Again, it’s good to be able to reflect the customer’s way of speaking or writing. Whether they’re using emojis, slang, or sound like English might not be their first language, you have to be able to adjust to that.
An extra care should be delivered to frustrated clients by being empathetic and reassuring. It’s like personalized communication in a lot of ways.
OK, you know that the right tone depends a lot on the situation. It also depends on the specific customer. Still, you’re not confident you’ll always be able to hit it.
But there’s good news: simply by practicing, you can develop the ability to pick up on each customer’s tone and mood, and adjust your tone to match it appropriately.
For instance, there are a few easy cues you can practice spotting in any email:
- Does the customer use emoticons, exclamation points and slang? (This is a green light for you to reciprocate.)
- Does the customer sound like they might not be totally fluent in your language? (In this case, you need to be much more careful with nuances like slang.)
- Does the customer sound frustrated? (Turn up the empathy and use tone that’s understanding, apologetic and reassuring.)
Take a peek at it and the full article The Right Tone of Voice for Every Customer Service Scenario and notice how they tailor their tone to each customer.
Now, you see what it means to make your tone context-specific?
When the customer is frustrated, they focus on empathy and apology. When the customer is happy, but not using a super-casual tone, they do the same. And when the customer makes it obvious that casual and edgy are both okay, they reciprocate.
Learning to pick up on your customers’ subtle cues makes delivering service in the right tone of voice much, much easier.
Good. What else can help you set the appropriate tone? Here are more tips.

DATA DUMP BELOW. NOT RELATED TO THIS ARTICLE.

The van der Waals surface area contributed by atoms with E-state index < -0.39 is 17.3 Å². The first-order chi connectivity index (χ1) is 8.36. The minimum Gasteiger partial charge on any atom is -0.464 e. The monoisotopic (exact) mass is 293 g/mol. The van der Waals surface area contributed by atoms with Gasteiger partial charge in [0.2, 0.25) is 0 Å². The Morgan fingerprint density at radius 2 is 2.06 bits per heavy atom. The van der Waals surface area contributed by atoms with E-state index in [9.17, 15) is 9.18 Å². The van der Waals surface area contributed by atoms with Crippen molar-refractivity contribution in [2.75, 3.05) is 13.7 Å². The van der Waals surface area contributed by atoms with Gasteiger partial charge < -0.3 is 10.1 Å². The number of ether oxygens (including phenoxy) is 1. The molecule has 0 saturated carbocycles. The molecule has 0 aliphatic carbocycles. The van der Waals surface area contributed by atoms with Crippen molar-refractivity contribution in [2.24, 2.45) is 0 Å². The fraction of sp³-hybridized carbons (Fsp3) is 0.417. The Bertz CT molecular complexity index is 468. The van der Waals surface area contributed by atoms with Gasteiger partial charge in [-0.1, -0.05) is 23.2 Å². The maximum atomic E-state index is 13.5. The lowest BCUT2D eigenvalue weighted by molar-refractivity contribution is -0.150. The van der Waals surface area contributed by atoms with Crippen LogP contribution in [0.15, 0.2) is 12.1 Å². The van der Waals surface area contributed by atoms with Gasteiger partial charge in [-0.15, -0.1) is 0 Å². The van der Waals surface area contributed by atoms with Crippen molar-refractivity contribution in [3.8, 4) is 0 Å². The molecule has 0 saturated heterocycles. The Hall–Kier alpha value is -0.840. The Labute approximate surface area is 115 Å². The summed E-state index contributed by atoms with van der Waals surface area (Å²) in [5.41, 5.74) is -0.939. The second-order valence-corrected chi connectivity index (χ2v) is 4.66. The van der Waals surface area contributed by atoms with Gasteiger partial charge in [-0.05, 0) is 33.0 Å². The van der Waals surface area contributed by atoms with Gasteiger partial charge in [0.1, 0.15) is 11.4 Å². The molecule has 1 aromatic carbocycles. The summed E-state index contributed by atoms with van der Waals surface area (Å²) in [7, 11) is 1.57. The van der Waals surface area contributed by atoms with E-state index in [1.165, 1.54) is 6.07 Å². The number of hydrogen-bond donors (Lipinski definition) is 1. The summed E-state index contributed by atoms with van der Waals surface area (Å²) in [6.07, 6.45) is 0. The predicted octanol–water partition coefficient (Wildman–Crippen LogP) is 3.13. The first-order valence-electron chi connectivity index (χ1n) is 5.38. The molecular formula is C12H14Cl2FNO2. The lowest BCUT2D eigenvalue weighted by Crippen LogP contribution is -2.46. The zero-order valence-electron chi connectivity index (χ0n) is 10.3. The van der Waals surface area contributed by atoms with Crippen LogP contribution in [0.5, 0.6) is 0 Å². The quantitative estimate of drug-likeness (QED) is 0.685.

Write Positively and Conversationally
We all want our customer service interactions to sound positive, right? Sure.
But when we’re talking about actual customer service skills, positivity doesn’t necessarily refer to your general outlook on life, but to the language that you use.
To understand how powerful positive language is, let’s take a look at some negative language.
Think of the things nobody likes hearing, especially in customer support, and what kind of reactions these might actually cause in people:
- “I don’t know…”
- “We can’t…”
- “You can’t…”
- “Please calm down.”
…and a few other phrases you should never use in customer service. (Make sure you thoroughly read the whole article.)
Done? You see?
There are things that, in customer service, you should simply NEVER say. Phrases that can only make an interaction worse.
We all hate it when people are rude to us, but what we rarely think about is that sometimes, the way that we say things might come off as rude, even if we don’t mean it that way.
That’s why using the right language as well as tone in customer service is so important according to this source: The Customer Service Skills You Need to Succeed (And How to Develop Them).
They further answer the question how to choose the right language and point out that the easiest way to detect negative language in your support communication is to look for words like “can’t,” “don’t,” etc, and see if there’s a way to replace them.
- “I don’t know.” – “I’ll talk to the corresponding team member and get back to you ASAP.”
- “Please calm down.” – “I’m sorry. I understand. I’d be frustrated, too.”
- “No, you can’t do that.” – “Although that option isn’t available right now, there’s a similar option.”
What’s more, in the book Words Can Change Your Brain, researchers Andrew Newberg and Mark Robert Waldman write that hearing positive words can actually change our brain.